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the pioneer of Dylan Studies; writer, public speaker, critic; became a Doctor of Letters in 2015 (awarded by the University of York, UK)

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Wednesday, March 21, 2007


Tomorrow - March 22nd - marks the 5th anniversary of the death at a great age of Frank Edwards, the blues singer, whom I met in the course of following in Blind Willie McTell's footsteps. Frank knew Willie in Atlanta in the late 1930s. I write about his brief testimony about McTell in my forthcoming book, but here is the obituary I wrote for The Guardian a couple of days after Edwards died. It is briefer than I'd have liked, but it was written to the paper's required length:

One of the last surviving American blues singers who recorded in the pre-war era has died of a heart-attack, two days after his 93rd birthday. Frank Edwards was not one of the greats - he was a minor, quirky figure on the Piedmont blues scene - but he was a grand old man, his reputation never higher than latterly.

If that in itself was a gratifying position to enjoy, the circumstances in which he died were not bad either: he was on his way home from recording a new album.

With Mr. Frank, as he was affectionately known, on vocals and guitar, enough songs had been completed at the Hillborough, North Carolina studio to round off the record, for which he had written three new songs. Heading back to Atlanta, driven by ex-Atlanta Fire Dept. friend Larry Garret, they stopped for lunch in Greenville, South Carolina. Edwards began coughing. An ambulance was called and arrived ten minutes later. Mr. Frank stood up, climbed into the ambulance and died.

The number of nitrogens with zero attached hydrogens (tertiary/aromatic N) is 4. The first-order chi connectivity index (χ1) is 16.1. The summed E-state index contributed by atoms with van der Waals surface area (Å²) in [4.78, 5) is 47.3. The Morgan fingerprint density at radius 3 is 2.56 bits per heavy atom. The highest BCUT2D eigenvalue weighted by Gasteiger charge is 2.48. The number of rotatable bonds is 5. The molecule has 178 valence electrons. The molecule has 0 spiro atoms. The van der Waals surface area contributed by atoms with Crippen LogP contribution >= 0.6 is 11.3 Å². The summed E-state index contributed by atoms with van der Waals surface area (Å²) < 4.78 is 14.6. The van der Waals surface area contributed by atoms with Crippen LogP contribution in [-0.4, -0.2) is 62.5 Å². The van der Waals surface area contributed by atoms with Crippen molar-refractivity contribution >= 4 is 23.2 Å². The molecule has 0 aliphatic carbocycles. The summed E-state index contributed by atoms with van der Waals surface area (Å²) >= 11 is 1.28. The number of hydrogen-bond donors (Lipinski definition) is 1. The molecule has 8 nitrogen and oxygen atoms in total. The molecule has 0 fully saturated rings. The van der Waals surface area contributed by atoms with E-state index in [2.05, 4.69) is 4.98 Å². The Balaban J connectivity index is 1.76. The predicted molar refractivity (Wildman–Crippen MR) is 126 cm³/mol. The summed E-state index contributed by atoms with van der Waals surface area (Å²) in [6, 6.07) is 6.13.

His first recording session had taken place over 60 years earlier, in May 1941. At this first session, in Chicago, Edwards recorded eight tracks and saw half issued, as two 78rpm records: ‘Sweet Man Blues’ c/w the distinctive ‘Three Women Blues’ and ‘Terraplane Blues’ c/w the charming if widely indecipherable patriotic number ‘We Got To Get Together’.

These met with no special success and it would be almost a decade before Edwards recorded again - but he had come a long way to reach Chicago at all. Born in 1909 in Wilkes County, Georgia, he recalled that this “wasn’t nothing then but a farming place. Which I was too little to know too much about. I left when I was fourteen.” Feuding with a father who forbade him own a guitar, he left for Florida on a truck with his older brother. He didn’t return for 25 years.
He settled for a while in St. Augustine, Florida, where he met blues artist Tampa Red. He played slide guitar, adding harmonica on a neck-rack in 1934, after seeing a white man using one in Tennessee. He hoboed around the south, making Atlanta his base from 1937 and sometimes travelling north in summer. He never made it big but he kept going, recording again in 1949 and in the 1970s and performing at festivals until very recently.

Latterly Mr. Frank could be found of an evening at the bar of Blind Willie’s, a pub with live music in a funky part of Atlanta, still enjoying the blues. I met him there four months ago. Described in a 1970s blues magazine as “a dark, taciturn man”, I found him good-humoured and approachable, with kind eyes. When the live act played, he was attentive, smiling and applauding each number. He was by far the most nattily-dressed person in the crowded room.

Frank Edwards, born Washington, Georgia, March 20, 1909; died Greenville, SC, March 22, 2002. He leaves a daughter, three stepdaughters, a stepson, a sister, ten grandchildren and three great-grandchildren.


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